2.) Betting Odds: Decimal format makes it easier to calculate winnings
All the odds at EGB.com are simple to find, and are presented in the decimal format. This format may not be that familiar to UK users, who may be more familiar with the fractional format favoured by UK bookies, but it does make the likely winnings from a CS:GO bet at the site easier to calculate.
While it is easy to find odds on the list of matches taking place, it can be harder to identify which tournament each match is part of. For this reason, EGB.com is a site which more experienced gamblers may prefer, rather than being aimed at newcomers to CS:GO betting. It always wise to carry out some kind of eSports industry analysis, in order to see where the very best odds can be found.
3.) Customer Service: Basic but efficient
Customer service options look pretty basic but pretty solid. Potential problems may arise for UK customers, however, who try to bet with real money at the site, as it is not licensed in the UK. Customers can use one of four email addresses depending on their type of query, and there is also a live chat function. The telephone number is not recommended for UK users, as it is unclear as to which country it is based in. If you have a query about a CS:GO bet or similar, then it may be best to use the email option.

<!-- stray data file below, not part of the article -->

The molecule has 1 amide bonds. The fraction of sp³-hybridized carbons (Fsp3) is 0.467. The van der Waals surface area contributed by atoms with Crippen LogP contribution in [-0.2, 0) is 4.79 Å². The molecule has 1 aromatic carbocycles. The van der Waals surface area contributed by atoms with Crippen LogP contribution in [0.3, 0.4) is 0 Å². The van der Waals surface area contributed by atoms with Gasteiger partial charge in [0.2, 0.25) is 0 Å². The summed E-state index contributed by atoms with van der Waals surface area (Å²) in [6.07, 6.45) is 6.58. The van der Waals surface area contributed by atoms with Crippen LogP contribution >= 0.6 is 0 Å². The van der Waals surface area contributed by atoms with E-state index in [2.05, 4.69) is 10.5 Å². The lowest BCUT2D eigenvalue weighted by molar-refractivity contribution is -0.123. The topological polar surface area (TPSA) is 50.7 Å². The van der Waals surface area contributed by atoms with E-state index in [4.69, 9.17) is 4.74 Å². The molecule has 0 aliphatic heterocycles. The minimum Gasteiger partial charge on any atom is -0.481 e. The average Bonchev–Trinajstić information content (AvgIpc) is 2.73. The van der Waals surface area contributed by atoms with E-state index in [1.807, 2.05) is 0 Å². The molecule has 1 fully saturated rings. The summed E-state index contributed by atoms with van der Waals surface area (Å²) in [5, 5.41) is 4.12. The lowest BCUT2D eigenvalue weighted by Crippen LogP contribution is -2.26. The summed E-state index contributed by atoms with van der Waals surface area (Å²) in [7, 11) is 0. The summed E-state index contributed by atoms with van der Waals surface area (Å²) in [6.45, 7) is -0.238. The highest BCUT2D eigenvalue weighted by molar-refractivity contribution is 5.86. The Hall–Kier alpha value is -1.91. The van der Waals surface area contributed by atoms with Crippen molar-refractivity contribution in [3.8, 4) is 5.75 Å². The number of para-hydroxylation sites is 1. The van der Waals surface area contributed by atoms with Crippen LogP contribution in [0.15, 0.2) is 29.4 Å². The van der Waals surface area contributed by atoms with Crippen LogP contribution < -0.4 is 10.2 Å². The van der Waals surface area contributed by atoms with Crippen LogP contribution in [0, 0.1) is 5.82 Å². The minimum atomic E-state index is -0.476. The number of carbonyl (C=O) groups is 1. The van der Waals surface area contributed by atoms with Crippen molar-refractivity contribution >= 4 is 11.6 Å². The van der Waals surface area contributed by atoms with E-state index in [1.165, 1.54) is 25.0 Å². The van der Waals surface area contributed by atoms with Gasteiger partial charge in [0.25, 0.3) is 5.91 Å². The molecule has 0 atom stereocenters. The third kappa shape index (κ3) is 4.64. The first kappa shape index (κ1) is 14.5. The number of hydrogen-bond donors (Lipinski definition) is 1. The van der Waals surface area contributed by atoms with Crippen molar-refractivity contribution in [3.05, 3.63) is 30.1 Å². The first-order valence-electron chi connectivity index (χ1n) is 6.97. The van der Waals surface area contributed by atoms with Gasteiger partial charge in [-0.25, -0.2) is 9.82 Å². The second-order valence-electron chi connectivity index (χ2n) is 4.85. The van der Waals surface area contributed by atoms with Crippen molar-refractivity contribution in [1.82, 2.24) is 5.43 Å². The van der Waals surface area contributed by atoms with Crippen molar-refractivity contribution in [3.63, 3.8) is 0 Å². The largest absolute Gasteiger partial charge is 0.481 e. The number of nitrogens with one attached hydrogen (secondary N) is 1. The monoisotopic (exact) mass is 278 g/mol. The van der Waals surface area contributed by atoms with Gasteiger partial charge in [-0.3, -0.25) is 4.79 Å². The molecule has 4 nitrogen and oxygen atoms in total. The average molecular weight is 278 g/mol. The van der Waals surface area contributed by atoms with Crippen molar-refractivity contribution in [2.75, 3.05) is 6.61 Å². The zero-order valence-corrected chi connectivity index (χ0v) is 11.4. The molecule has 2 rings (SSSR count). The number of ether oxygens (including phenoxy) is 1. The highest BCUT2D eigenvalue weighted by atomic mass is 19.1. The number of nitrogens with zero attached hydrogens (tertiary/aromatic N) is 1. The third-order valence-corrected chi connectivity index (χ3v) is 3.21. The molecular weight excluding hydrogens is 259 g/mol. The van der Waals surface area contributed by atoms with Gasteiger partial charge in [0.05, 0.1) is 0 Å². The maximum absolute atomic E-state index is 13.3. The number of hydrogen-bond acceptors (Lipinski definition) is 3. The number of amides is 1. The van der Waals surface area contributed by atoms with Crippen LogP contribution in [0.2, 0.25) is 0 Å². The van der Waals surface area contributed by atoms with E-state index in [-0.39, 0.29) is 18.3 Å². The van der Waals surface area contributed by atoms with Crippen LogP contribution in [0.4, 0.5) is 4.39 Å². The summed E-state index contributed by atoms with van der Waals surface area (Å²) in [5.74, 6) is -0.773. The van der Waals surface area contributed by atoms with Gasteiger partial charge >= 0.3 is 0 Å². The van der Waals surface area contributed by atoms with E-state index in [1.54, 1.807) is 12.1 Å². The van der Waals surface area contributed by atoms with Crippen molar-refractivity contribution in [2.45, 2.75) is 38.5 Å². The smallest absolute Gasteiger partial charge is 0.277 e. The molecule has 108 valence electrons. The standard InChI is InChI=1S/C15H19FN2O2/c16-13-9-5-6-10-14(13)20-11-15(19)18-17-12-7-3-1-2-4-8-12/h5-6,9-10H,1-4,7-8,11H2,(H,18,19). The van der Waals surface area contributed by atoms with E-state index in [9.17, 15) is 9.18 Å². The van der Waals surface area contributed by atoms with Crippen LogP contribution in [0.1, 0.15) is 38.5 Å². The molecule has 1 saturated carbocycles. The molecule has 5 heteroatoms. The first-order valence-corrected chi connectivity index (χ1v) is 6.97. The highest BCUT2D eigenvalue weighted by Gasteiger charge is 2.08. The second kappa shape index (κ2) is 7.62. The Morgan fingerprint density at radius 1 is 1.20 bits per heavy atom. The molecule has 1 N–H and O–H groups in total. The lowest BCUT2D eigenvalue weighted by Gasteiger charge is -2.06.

4.) User-friendliness: Needs improvement
This is one area where EGB.com could improve. The site looks like it has been put together in a hurry, and not by professionals. Frequent spelling mistakes and nonsensical sentences in the site’s text detract from its overall effect and usability. It can be hard to see which tournament matches are from. It is simple enough, though, to find individual markets for League of Legends Betting, CS:GO betting, or to place a Dota bet, or wager on the other games covered at the site.